Shane Sumption is stepping in as the acting manager of our operations areas, including Statewide Services and Field Services.
After 23 years on the job, Terry decided to take the retirement plunge on April 1. We appreciated having Terry’s pleasant demeanor around the office and thank him for being such a dedicated public servant. Please enjoy your retirement Terry!
Until a new chief plumbing inspector is announced, direct your plumbing program questions to Homer Humelbaugh, assistant chief plumbing inspector at 503-378-4486.
Piloting EV-ready residential construction
Oregon positioned itself as a national leader in electric vehicle infrastructure - also called transportation electrification. There are currently more than 2,000 electric vehicles (EVs) registered in the state. Oregon has the nation’s most robust fast-charging network, completing its portion of the Electric Highway, a system of fast chargers from Canada to Mexico, earlier this year. Oregon is also home to a growing EV industry that includes manufacturers of electric bikes, motorcycles, streetcars, batteries, chargers, and software.
Since 80% of electric vehicle charging is done at home, BCD has worked to streamline and simplify installation of residential charging stations. The division is exploring a new tool to help Oregon maintain its leadership position in the EV space, and will be piloting “EV-ready” residential construction later this year. The purpose of the pilot program is to help us identify the cost of a new requirement for builders and to test the idea of regulatory incentives to off-set the cost of an EV-ready requirement. The pilot may also provide information on the impact of EV-ready construction on encouraging EV adoption.
Later this year, BCD will issue a request for information (RFI)
on EV-ready residential construction. Any local jurisdiction administering
and enforcing a local building inspection program interested in
requiring EV-ready new residential construction throughout its
jurisdiction or in a specific area or development may submit a
letter of interest in response to the RFI. In general, EV-ready
requires that new garages or carports accessory to a one- or two-family
dwelling or townhouse are capable of accommodating the future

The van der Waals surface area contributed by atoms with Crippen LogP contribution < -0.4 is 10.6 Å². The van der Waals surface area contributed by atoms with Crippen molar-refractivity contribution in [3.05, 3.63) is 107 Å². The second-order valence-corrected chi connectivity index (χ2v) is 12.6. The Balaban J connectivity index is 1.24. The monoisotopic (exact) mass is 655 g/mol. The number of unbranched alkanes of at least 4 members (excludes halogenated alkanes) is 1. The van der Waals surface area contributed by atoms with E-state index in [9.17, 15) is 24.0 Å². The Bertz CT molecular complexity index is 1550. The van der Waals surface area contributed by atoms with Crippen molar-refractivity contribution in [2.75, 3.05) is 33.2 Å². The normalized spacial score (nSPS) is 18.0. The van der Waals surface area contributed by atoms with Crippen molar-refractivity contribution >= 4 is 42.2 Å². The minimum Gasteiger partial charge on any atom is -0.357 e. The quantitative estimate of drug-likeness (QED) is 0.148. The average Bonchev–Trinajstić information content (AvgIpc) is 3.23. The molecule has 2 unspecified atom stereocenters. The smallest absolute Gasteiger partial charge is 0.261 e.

installation of electric vehicle supply equipment (EVSE) with
minimal preparation. For instance, the electrical service panel
must have a dedicated 240 volt, 40 amp circuit clearly label as
“EV capable.” Examples of EV-ready construction can
include requirements for a listed raceway securely fastened to
the panel and terminate in a listed box or cabinet within close
proximity of the proposed location of a future charging station.
An interested city or county must include specific incentives
the jurisdiction will offer to off-set any additional costs of
EV-ready requirements. The city or county must also specify what
they would consider EV-ready. To obtain feedback on the impact
of EV-ready in diverse settings, multiple jurisdictions may be
selected to participate in the pilot. The local jurisdiction(s)
selected through this process will receive specific authority
from BCD to exceed the state building code through a local amendment
to the code for the duration of the pilot project. This will allow
the jurisdiction to require, and market, greener construction
provisions than the rest of the state.
Look for more information on the roll out of the EV-ready pilot later this summer. For more information on the proposed pilot program, contact Gabrielle Schiffer at 503-373-7415 or Aeron Teverbaugh at 503-373-1354.
BCD Goes Undercover
A recent Building Codes Division sting operation in Washington County netted four unlicensed contractors purporting to be able to perform electrical and plumbing installations. The unlicensed contractors were identified through ads posted on Craigslist. Oregon law prohibits advertising or claiming to do electrical or plumbing work unless properly licensed as a contractor.
“Conducting these types of operations is an effective way for us to address unlicensed people and businesses that advertise on the Internet,” said Andrea Simmons, the division’s enforcement manager. “The anonymity offered by the Internet attracts unlicensed folks so these stings are a way to get them to come to us.”
The division was able to use an empty duplex, pose as the owners and ask the unlicensed contractors to place a bid. When the contractors arrived and agreed to do the work, they were notified of the sting and the related penalties.
One of the unlicensed contractors was a property management company. Following the sting, the division reviewed the company’s maintenance activities on their rentals. It discovered they were also allowing their maintenance staff to perform unlicensed electrical repairs. The division is working with the company, who ultimately faces fines for both the advertising and maintenance issues, to ensure safety concerns are addressed.
Maintenance activities on rental properties and multi-family dwellings are an enforcement focus for division staff, one of the reasons a duplex was used, according to Simmons.
The division anticipates continuing its sting operations as one way of protecting Oregon consumers and properties, and ensuring an even playing field for licensees.
For more information on the sting, or if you have access to an empty residence that can be used for a future sting, contact Brent Griffiths at 503-508-5673.
Summary of enforcement cases presented
to the Electrical & Elevator Board
Summary report: These cases were resolved by the division's enforcement section without going to a contested case hearing. No action was required by the Electrical and Elevator Board.